“I guess I’ve been with John Witt on every house he’s built,” says Don Sanders Sr., “mainly on outside services, like excavating, installing septic systems or taking emergency calls and warranty work, even on weekends.”
It’s not surprising that Sanders has had his hand in the building of about 1,000 homes, considering he’s been working for Witt Construction for 28 years, first as a sub-contractor, then about 20 years full time.
“The first one was on Monument Drive in Schuylerville,” he recalls. It was John Witt’s own house.
“I like the construction business,” he says, underlining his commitment and pleasure in the job. “The homeowners are nice people, and John treats me really well.”
Too, Sanders is proud to be involved in building homes he thinks are beautiful. “When John designs something, it really stands out,” he notes. “He has vision about details. He knows what he wants and he wants it a certain way. Clients are happy. I come in down the line, I show up at the site and I probably see them after they move in, I take care of requests, even if all they want is to learn how to change the furnace filter or because a breaker tripped. I don’t know what else I could do that would be half as much fun, especially when I help put together a Showcase home.”
He also notes that Witt keeps up with all the “new and improved and latest products.”
Witt first asked Sanders to be part of his team “for 10 years. When the 10 years was up, he asked me to stay for 20,” says Sanders. “I said ‘yes’ because I am happy with my work.”
Adele Grasso retired from Stewart’s in 1999. “I was young,” she says. “I stayed home for six years, but I really enjoy working and I looked for something part time. I found this job in accounting for Witt Construction and it’s been a perfect 10 years since I got here. I started at eight hours per week, now work 30 in payables and billing and as a liaison to our accountants.”
Grasso likes coming to work because of the atmosphere, which, she says, “always has good morale. It’s a rare quality in a work environment. People tell the truth to each other and that starts at the top with John Witt.”
Besides, Grasso is enamored of the homes. “Stone archways between the living room and dining room – gorgeous. And fabulous kitchens, especially,” she says. “I love to cook and once, I got to cook in a Showcase home for 23 people. It was wonderful. I make dinner every Wednesday for my family and friends, but only for a few people, John made it possible for me to invite my whole family!” That house was purchased by a Witt staffer, who has since moved on.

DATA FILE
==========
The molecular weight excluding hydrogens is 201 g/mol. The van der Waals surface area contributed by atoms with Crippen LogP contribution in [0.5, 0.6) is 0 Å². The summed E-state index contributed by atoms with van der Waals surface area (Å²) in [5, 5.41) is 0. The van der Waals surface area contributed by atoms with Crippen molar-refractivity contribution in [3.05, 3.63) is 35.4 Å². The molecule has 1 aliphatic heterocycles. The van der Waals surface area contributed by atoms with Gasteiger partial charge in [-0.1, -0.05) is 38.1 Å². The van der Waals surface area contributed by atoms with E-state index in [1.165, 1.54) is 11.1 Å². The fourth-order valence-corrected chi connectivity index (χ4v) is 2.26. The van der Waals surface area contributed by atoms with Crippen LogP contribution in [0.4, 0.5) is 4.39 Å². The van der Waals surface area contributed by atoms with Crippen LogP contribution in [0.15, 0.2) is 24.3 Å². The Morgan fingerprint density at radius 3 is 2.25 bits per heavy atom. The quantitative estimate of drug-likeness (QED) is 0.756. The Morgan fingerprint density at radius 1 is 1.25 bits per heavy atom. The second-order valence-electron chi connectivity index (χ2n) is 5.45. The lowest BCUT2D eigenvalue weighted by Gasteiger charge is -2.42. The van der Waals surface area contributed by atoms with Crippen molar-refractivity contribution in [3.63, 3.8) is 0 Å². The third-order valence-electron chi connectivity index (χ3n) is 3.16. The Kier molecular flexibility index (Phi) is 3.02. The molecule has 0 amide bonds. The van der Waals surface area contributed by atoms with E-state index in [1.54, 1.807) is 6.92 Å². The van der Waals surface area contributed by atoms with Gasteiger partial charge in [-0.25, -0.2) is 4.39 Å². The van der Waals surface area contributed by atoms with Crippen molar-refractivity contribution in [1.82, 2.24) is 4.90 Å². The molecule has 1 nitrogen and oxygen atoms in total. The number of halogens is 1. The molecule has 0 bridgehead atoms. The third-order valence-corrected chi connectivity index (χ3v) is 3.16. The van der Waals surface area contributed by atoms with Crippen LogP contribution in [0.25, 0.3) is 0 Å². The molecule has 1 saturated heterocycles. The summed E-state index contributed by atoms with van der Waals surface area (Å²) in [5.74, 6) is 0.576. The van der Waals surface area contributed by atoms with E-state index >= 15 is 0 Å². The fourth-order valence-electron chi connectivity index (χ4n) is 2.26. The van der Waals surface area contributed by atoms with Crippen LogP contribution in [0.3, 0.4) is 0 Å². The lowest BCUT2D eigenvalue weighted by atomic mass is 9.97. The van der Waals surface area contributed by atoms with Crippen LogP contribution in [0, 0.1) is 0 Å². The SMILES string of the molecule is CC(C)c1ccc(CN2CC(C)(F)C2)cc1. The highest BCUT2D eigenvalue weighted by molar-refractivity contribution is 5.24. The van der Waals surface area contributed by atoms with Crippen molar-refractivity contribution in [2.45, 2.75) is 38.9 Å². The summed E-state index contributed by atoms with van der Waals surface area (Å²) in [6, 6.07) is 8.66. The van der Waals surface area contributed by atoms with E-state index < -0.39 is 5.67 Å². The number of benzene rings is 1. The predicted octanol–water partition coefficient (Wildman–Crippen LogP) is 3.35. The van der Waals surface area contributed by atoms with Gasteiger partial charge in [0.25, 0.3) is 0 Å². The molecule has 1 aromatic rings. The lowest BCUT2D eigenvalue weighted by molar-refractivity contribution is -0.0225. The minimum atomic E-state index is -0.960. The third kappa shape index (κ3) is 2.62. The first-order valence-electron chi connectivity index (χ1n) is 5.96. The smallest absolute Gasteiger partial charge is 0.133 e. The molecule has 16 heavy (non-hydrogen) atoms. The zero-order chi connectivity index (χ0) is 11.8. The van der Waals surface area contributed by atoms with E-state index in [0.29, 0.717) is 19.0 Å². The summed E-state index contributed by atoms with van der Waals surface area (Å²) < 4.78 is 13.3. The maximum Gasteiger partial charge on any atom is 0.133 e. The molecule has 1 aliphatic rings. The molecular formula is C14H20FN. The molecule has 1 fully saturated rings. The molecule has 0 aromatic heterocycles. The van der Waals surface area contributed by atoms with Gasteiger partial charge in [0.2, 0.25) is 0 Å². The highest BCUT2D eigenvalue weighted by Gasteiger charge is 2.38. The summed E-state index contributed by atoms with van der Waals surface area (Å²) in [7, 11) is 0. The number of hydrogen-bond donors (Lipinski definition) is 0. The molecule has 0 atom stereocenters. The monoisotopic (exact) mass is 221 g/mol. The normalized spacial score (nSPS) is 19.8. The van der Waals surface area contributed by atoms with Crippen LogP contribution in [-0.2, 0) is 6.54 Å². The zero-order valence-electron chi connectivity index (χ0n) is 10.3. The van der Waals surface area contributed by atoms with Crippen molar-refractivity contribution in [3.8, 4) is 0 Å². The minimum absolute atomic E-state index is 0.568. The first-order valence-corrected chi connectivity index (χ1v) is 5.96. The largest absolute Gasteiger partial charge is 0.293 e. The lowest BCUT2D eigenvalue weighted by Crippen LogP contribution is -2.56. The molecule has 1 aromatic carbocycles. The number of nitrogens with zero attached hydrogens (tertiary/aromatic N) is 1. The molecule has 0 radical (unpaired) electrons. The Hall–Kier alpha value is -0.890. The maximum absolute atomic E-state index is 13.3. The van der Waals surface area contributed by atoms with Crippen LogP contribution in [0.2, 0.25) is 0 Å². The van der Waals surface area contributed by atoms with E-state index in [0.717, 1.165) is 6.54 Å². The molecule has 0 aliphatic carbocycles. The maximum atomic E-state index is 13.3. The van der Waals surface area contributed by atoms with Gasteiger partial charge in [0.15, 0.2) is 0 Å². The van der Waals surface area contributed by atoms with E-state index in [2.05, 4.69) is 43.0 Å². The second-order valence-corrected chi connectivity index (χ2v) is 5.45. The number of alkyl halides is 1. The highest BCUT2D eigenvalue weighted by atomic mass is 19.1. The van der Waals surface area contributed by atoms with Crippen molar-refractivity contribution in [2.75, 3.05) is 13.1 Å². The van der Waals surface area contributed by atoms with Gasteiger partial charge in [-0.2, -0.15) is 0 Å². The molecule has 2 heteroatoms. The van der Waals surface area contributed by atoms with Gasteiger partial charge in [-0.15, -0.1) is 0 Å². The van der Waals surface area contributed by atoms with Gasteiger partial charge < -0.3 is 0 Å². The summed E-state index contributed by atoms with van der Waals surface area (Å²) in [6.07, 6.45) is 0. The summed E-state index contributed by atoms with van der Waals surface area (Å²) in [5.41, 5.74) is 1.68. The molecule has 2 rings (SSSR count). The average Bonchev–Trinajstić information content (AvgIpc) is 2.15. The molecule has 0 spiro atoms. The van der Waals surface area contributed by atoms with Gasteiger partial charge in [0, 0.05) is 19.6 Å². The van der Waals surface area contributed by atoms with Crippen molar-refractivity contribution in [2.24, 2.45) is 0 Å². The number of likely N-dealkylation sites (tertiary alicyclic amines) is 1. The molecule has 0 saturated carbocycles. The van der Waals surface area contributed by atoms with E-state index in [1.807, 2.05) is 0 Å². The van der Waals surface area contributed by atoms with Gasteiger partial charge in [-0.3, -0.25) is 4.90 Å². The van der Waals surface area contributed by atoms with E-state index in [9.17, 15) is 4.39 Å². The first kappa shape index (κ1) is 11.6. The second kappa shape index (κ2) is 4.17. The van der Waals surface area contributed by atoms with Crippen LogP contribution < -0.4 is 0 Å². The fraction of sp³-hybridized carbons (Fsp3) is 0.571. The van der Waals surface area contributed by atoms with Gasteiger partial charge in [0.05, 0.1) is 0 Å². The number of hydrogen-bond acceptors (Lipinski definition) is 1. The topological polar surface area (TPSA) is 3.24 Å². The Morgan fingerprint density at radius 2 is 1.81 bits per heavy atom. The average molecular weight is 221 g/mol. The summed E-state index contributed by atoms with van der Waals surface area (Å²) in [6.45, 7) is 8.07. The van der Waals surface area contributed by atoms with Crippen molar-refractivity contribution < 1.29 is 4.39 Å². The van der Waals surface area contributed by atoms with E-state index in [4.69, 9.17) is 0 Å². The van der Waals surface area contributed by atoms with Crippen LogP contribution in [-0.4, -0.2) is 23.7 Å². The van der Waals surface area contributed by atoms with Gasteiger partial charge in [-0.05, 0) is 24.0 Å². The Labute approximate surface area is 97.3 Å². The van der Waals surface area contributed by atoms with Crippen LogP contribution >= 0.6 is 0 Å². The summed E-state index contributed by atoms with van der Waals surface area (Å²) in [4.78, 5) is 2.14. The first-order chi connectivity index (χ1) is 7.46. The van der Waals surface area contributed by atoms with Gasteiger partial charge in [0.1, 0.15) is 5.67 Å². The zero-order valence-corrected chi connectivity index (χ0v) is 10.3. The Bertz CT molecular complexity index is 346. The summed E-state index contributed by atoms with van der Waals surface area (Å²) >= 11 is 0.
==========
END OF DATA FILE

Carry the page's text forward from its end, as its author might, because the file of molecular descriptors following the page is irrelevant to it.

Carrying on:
Grasso continues that she wears a pedometer and usually has to take many steps in a kitchen to get things done, but the Witt kitchen is so well designed and the appliances are located so conveniently, that she could prove by her pedometer reading that she had taken fewer steps to get things done. “What a brilliant designer,” she says. “I have never seen a Witt home that I wouldn’t die to live in.”
She has seen many changes over the years, says Grasso. Top on her list is “environments get more and more comfortable, as people building homes share information. Materials have gotten stronger and things go in and out of style, like countertops, which have gone from laminate to granite. John keeps up with it all.”
She adds that the Witt Construction “family” of employees gets the job done because, “Here, all you have to do is ask. People are always very busy, but they get back to you, they’re approachable.”
It shows up, she believes, in the Witt product. “John is a serious talent and he’s got a following of clients, who always call on him for remodeling or new construction. They know whatever he build will be beautiful and efficient. If you give 100 percent, you’ll be treated fairly, the way it should be.”
Grasso isn’t thinking about retiring again any time soon. “My mother is 87 and she still works, plays golf, bowls and plays cards and my aunt worked until she was 90,” she says. “I don’t think about leaving.”